Supporting carers' choice to participate in decision making - The level of involvement of carers with different workers at different times will change according to care demands and priorities, as dictated by the progression of dementia. The degree to which carers choose to participate in decision-making processes about the planned care of their relatives may change according to their levels of physical and emotional energy. The carer's key people or professional contacts should therefore respect the carer's autonomy by supporting their choice to either become involved or continue to be involved in care-planning processes.


Supporting the carer's choice to be involved may be especially important when formal meetings occur, such as family meetings, case conferences, or reviews.


'Often I want to put things forward but I forget.'


'It would be good to meet after a meeting to say here are the things I want to say but I could not say.'


Furthermore, carers may be concerned that their questions or worries may make no difference to the quality of care given or may have detrimental consequences for the care the relative receives (Herzberg and Ekman, 2000).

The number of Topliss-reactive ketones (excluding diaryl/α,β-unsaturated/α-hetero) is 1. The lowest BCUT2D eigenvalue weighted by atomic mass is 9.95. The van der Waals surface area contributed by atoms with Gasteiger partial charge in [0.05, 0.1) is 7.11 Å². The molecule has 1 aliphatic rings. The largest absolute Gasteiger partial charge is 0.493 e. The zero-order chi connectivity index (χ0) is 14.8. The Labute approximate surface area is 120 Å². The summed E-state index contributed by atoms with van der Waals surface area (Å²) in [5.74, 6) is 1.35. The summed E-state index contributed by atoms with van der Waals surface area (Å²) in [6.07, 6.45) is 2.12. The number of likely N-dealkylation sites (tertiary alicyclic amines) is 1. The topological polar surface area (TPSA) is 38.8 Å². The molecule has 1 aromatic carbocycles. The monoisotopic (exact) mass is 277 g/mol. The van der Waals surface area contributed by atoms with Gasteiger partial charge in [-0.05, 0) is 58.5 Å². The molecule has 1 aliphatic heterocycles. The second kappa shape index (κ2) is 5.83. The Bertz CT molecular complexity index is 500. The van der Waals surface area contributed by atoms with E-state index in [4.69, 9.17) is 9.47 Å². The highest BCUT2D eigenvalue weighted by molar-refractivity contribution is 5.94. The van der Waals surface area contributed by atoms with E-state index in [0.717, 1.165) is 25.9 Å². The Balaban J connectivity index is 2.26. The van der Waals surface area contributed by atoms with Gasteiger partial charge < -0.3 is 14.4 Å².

Putting forward carer issues may involve carers directly or may include involvement of others who can adequately represent the carer and act as an advocates. Such an advocate might be a health-care professional, a member of an advocacy agency or a friend. The key person's role is to facilitate this advocacy if required.


Coaching carers and professionals in exchanging expertise - Professionals may need 'coaching' in how to involve and value carers. Likewise, carers may need coaching in how to articulate their vital knowledge about the patient, so that professionals are able to initiate processes of care that are individually oriented. For example, recording these things in a diary or a notebook or writing histories may help professionals understand details about an individual that make a significant difference to the ways in which care is planned, organised and delivered.